Well, it was pretty bad, and our cars really didn't run for a week or so, until a Christmas miracle happened and one of them started just in time to retrieve Almanzo from his work shift, which he really had walked to and had stayed at for several days, so that we could have Christmas together in our little house on the prairie.
Of all the books perhaps we relate most to The Long Winter. We were born in a January ice storm, named after Laura Ingalls, and are reminded of our start almost every birthday when outside scenes consistently resemble those from our very earliest days* and from the first few winters of our newly married life.
Now we are back in the Big Woods just miles from where little half-pint started out and here we will stay. Unlike Pa, we don't need so much elbow room and rather like being able to see our neighbors and their houses from our own. That's what makes us NDL.
* from NDL's mother's journal
January 20 - Laura Ann was born at 8:15 a.m. lots of black hair in a pretty curl.
January 21 - Kids going late to school and coming home early. Nastiest weather in many years as ice coats everything & cuts off electricity, roads, phones, etc. Zero degree temperatures made more hazard. Safe and snug at home with our new baby finally.
January 22 - Daddy very busy keeping emergency generator going for us and neighbors. We are very lucky to have it.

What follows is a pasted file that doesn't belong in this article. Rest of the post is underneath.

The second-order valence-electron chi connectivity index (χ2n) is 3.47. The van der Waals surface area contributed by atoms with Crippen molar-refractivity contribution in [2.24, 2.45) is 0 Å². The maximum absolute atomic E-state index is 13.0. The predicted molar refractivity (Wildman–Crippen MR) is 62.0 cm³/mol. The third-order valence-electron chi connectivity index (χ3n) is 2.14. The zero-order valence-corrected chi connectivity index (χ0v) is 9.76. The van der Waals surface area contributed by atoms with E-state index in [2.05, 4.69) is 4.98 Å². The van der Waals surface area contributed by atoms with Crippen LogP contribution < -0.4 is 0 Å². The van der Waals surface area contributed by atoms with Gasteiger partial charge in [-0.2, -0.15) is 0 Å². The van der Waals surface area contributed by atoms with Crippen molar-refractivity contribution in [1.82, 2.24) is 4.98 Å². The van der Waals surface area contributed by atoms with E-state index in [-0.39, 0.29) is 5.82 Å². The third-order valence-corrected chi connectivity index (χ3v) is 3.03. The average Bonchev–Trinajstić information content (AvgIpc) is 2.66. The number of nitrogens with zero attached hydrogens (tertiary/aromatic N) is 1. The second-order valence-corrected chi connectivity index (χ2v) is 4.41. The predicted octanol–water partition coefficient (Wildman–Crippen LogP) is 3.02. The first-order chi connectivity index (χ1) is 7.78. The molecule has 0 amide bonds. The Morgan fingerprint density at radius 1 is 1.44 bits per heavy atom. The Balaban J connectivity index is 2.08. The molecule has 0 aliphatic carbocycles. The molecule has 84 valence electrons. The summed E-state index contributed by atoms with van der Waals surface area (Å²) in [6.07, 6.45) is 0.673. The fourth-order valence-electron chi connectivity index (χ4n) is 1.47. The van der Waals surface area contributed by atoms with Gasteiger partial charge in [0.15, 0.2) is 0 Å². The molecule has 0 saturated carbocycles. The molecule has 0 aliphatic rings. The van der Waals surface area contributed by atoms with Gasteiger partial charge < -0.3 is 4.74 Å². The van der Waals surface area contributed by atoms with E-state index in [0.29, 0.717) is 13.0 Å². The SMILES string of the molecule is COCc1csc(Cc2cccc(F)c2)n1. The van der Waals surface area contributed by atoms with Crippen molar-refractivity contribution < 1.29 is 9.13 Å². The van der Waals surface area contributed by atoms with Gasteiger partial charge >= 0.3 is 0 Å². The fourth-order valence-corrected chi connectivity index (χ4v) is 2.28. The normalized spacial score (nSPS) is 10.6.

January 23 -Heavy ice still hangs on everything and temp 10 below at 8:00 a.m.
He left us this beautiful tree and many interesting memories.
In 2011 we wrote:
25 years ago we suggested during an over-the-fence chat with the neighbor man that this, then scrawny tree, with a rather ugly name be cut down. Tom moved to the other hill long ago, but whenever he comes around he never fails to say, as we stand under the graceful Hackberry tree in the lovely shade,
"Yeah, I guess we should have cut that tree down."
Look at all the good deed doing going on. Heavenly music on high and on earth, taking treats to the woodland creatures, spreading stars and arranging them just so, helping St. Nicholas make his rounds and delivering a few presents themselves, visiting the Christkindl Markt, and keeping the stars bright and shiny.
We've wondered who actually helps make Christmas miracles happen.
Now we know!
Made in Germany. EAS - E. A. Schwerdtfeger, Berlin, 1880-1980.
Here they come again. The lads and lasses, lords and ladies of Downton Abbey reprise their roles
on PBS on January 6, 2013.
If you need to catch up on the story so far, or review who's who in the high drama of the venerable English estate you are in luck for over at Grasping for Objectivity they have laid it all out for us.
Thanks to a tip from clever NDL correspondent Honeybee, we present for you here
Taxidermy, Smokey the Bear memorabilia, Leinenkugel's swag,
and shooting sports equipment were exchanged.
A custom-made Wisconsin-shaped cutting board was presented to a lucky recipient with the explanation
that Door County had briefly seceded, but the state was easily reunified with a bit of glue.
Cheese and beer were consumed (in moderation of course).
Team trivia at the tavern was handily won by a Christmas Break super-team.
And wild game was cooked by the hunters and their sous chefs and served on Christmas Day.
The birds were filleted and inspected to make sure they were buckshot-free.
The fillets were browned, wrapped in bacon and covered with white wine, broth and shallots.
After baking, the juices became delicious, bacon-rich gravy.